I was feeling so tired this morning that I skipped breakfast and stayed in bed for a while.
Gillian, the owner of Shetland Art Company, was kind enough to let me drop by today and let her assistant, Mary, teach me fair isle knitting. Though it is Good Friday all the shops were open, which was rather nice since it's my last day in Lerwick.
Anyway, before going down to the shop, I stopped for a new rucksack at The Bag and Travel Shop just down the road. A strap on my old bag had snapped at the airport, so I had to have a new one before heading home.
So I met Mary; a very very nice lady in her early 60s. She claimed to be no expert but judging from the nearly finished garment she showed me, well, she wasn't no newbie either :)
We sat down in the middle of the shop - she had a small table at the end of some shelves we used. Mary grabbed a fair isle pattern from one of the shelves, I began knitting a rib just to have something to start off of.
The next couple of hours went by so quickly; me trying to knit the fair isle pattern Mary had laid out before me, and Mary telling me about fair isle patterns and colours.
Buttom right: The things I bought at the Shetland Art Company. Five balls of Patons Diploma Gold, a 4 ply wool/acrylic/nylon blend. A rosewood circular needle from Lantern Moon and a book on mittens :)
She also told me about how knitting had been a part of her life always. Her mother knit, her grandmother knit, and there used to be a wool mill run by her family as well. All very exiting!
I learned so many new things today, not only about fair isle knitting, but about life on the Shetland islands, e.g. that when Mary was a young girl they weren't allowed to speak anything but what was considered proper English in school - no Shetland dialect, so they always had to make an effort.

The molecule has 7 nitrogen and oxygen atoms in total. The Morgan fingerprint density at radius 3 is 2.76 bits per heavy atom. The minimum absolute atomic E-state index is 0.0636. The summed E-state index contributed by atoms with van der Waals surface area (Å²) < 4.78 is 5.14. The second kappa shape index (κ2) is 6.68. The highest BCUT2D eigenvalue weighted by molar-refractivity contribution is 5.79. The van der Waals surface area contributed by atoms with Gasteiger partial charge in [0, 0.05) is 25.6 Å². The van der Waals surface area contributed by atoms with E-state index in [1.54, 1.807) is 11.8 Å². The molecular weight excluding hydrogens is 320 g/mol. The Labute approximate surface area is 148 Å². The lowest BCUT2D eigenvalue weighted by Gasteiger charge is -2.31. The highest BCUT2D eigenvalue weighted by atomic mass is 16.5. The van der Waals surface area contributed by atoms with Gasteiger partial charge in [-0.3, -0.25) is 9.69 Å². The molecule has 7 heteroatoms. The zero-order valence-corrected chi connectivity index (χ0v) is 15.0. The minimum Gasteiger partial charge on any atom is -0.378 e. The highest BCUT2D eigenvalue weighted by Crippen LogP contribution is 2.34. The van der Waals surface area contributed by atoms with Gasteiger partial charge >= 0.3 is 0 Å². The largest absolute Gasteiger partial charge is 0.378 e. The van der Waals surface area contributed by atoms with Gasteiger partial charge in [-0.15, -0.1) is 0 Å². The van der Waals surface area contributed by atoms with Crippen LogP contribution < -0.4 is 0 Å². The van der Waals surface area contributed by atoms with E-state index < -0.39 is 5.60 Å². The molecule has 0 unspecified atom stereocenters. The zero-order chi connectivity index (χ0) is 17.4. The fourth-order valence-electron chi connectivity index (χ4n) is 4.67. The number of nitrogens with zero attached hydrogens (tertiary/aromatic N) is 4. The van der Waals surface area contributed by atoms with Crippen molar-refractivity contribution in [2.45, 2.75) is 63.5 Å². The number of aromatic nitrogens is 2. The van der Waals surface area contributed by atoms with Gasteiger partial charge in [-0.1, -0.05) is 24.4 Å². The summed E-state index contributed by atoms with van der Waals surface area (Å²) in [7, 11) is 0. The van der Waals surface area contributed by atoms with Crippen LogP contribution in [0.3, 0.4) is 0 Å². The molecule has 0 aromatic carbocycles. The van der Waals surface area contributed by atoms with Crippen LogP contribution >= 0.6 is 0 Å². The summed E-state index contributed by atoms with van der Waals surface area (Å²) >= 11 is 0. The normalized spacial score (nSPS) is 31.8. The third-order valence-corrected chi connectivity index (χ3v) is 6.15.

Mary was, I think, surprised that I knit continental style, mainly because she thought I was from England. I was then equally surprise when she said that she didn't knit English style as I had assumed. As it was done previously Mary uses a knitting belt! :) When I went to the Shetland Museum I saw one of those belts and again in the J&S shop. I believe many Shetland knitters still use them. I didn't know the first thing about knitting belts, so I was so pleased that Mary could, and not least, would show me how it works :)
Mary also showed me how she does fair isle knitting using a knitting belt.
I sat in the shop knitting as other costumers came and went - some of them thinking that I worked there :) Some had a glance at me knitting. And some seemed very interested in what I was knitting and how I was knitting. Everybody was so nice and friendly, and when I left Mary thanked me, which was a bit wrong :) I eagerly thanked her as well, because I had such a good time there, and all the things she told me where so very interesting. Thanks, Mary! :)